Award-winning singer and Greensboro native Rhiannon Giddens is coming home to perform – her first concert scheduled in the Triangle since she won a MacArthur Foundation “Genius Grant.”
The show will be April 14 with a full band at Raleigh’s Memorial Auditorium, with tickets priced at $30-$45 (plus tax and service charges). A pre-sale begins Oct. 25 for PineCone members and Broadway Series South subscribers, and the public on-sale date is Nov. 1.
The show follows an impressive run capped by last week’s announcement that Giddens had won a MacArthur Fellowship worth $625,000. She also delivered a widely acclaimed keynote speech at September’s International Bluegrass Music Association convention, after winning last year’s Steve Martin Prize for Excellence in Banjo and Bluegrass.
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It wouldn’t be surprising if Giddens picks up another Grammy Award by the time she gets here in April, for her latest album, “Freedom Highway.”
But let’s not get ahead of ourselves.
Among the many great performances she’s been responsible for over the past decade of so, a handful stand out as worth revisiting.
Consider this your essential Rhiannon Giddens playlist – for now.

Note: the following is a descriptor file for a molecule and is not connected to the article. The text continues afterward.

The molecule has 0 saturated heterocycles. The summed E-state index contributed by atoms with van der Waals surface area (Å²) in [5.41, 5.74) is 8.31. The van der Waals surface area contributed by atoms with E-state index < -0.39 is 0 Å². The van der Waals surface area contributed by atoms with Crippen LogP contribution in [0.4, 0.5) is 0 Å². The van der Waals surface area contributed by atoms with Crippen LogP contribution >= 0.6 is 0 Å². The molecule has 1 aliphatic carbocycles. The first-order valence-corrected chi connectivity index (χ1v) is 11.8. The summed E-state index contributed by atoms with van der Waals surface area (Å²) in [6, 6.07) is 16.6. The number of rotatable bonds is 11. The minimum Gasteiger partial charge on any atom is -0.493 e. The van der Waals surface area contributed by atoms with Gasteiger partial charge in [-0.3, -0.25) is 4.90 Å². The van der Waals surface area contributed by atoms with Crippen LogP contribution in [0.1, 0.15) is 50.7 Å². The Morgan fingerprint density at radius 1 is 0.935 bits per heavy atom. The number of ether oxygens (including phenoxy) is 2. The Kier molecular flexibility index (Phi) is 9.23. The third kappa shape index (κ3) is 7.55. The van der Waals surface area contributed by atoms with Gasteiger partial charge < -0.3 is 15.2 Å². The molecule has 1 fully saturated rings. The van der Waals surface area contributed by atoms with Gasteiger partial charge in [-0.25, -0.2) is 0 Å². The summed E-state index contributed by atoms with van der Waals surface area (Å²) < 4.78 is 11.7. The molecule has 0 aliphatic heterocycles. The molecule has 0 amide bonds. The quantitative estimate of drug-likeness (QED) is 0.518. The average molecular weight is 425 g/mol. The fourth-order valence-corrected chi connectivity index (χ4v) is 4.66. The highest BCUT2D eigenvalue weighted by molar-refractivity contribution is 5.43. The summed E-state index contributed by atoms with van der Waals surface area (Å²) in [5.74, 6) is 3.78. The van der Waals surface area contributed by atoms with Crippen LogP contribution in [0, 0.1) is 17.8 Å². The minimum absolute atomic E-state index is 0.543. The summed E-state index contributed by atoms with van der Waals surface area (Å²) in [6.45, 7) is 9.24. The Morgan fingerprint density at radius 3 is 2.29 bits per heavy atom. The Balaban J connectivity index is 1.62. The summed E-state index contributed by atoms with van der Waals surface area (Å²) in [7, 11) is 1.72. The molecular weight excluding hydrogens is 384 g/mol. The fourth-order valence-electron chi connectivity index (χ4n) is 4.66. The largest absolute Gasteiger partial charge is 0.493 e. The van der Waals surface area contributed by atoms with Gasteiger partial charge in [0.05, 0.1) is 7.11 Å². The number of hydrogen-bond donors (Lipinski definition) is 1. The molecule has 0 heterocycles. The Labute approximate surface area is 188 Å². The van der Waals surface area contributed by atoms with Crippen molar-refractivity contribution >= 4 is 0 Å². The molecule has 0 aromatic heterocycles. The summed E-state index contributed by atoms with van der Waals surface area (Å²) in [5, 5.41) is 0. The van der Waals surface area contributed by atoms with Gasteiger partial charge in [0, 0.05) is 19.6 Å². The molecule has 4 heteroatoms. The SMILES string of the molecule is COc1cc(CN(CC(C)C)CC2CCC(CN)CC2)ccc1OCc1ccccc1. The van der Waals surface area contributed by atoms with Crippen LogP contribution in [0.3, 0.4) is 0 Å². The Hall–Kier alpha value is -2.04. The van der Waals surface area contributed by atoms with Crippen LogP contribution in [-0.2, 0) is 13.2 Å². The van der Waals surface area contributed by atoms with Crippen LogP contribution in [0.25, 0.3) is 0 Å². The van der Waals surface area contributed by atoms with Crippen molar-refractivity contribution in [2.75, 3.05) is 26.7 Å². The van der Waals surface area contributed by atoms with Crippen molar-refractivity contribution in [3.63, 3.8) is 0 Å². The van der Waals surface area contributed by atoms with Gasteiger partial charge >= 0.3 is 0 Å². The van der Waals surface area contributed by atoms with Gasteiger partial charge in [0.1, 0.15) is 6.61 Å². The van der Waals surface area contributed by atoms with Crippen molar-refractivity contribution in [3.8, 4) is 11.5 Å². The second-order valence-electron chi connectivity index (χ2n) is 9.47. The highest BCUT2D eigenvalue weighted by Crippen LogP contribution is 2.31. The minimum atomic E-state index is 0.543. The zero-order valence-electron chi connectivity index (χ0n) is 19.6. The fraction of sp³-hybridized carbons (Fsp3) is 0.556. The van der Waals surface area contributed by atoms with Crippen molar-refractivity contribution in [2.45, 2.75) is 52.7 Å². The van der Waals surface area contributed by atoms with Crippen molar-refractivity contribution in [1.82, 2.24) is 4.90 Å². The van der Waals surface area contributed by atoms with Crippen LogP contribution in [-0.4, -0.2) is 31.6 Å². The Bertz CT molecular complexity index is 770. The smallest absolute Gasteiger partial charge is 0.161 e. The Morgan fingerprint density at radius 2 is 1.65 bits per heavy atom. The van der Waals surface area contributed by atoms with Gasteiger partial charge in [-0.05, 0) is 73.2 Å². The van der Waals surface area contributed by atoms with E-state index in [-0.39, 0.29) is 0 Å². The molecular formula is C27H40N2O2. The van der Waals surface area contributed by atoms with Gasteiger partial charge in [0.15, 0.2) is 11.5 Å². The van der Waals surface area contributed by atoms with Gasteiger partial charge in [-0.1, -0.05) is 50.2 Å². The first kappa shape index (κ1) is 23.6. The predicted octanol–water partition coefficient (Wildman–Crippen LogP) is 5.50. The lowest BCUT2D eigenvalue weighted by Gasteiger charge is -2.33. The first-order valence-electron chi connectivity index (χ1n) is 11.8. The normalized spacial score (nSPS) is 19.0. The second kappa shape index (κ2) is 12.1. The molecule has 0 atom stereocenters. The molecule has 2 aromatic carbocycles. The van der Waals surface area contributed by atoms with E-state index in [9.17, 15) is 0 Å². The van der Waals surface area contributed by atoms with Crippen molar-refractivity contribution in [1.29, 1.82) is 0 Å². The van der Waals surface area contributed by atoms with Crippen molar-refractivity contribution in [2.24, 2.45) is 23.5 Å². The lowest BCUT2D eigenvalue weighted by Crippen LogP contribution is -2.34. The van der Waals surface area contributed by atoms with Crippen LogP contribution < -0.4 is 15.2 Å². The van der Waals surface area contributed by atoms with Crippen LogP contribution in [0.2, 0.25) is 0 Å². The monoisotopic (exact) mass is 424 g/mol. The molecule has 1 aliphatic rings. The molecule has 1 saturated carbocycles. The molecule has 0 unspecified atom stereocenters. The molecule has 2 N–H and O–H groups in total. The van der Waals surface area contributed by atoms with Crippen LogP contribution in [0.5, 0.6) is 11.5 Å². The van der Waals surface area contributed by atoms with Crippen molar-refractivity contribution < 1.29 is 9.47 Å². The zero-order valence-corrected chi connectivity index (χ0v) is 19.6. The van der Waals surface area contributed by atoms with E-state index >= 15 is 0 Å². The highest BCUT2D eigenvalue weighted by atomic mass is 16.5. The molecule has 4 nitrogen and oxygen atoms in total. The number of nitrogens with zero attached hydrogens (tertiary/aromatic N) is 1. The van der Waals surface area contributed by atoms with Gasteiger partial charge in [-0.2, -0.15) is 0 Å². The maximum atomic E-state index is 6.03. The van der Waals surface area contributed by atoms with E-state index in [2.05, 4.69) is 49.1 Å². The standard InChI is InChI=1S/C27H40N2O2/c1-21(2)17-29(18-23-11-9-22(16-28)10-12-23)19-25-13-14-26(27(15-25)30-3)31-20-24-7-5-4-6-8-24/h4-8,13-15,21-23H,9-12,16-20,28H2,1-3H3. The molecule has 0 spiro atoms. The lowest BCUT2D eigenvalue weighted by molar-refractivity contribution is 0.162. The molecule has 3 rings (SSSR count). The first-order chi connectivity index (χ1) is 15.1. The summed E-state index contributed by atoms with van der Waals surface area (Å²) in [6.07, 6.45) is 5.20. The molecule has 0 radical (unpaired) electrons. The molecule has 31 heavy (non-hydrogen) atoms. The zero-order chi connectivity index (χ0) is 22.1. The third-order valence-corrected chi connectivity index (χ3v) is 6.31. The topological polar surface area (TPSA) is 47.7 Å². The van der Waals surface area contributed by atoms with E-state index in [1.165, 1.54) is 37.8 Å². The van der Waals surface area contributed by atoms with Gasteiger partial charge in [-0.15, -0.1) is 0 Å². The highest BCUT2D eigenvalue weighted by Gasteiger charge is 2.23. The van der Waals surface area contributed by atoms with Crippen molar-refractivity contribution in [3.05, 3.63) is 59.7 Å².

“Hit ’Em Up Style” (2010) – The song, a No. 2 hit for R&B singer Blu Cantrell in 2001, is a sly ode to retail therapy. Giddens sang it with the Carolina Chocolate Drops on their 2010 album “Genuine Negro Jig,” in an arrangement featuring fiddle, banjo, beatbox and incandescent lead vocal. It helped “Jig” win the Grammy Award for best traditional folk album.
“String of Pearls” (2011) – Greensboro singer/songwriter Laurelyn Dossett enlisted Giddens to sing “String of Pearls” as part of her holiday-season song cycle “The Gathering,” and it fits the classical inclinations of her voice perfectly. “The Gathering” premiered in 2011 with the North Carolina Symphony.
“Country Girl” (2012) – A highlight of the Chocolate Drops’ Grammy-nominated album “Leaving Eden,” “Country Girl” qualifies as a statement of purpose for Giddens. As she sings, no matter where she travels, “I am a country girl/I’ve been around the world/And every place I’ve been/Ain’t quite nothin’ like/Livin’ in the South…”
“Don’t Let It Trouble Your Mind” (2015) – Giddens’ first solo album ranged well beyond the Chocolate Drops’ stringband folk-blues, and some of its most impressive songs are straight-up country. That especially goes for this cover of a 1969 Dolly Parton tune, rendered in a key of defiance.
“Julie” (2017) – Based on a 19th-century slave narrative, “Julie” appears on “Freedom Highway.” It tells a shattering tale that Giddens seems to inhabit as she performs it, giving voice and sympathy to both characters. Stunning.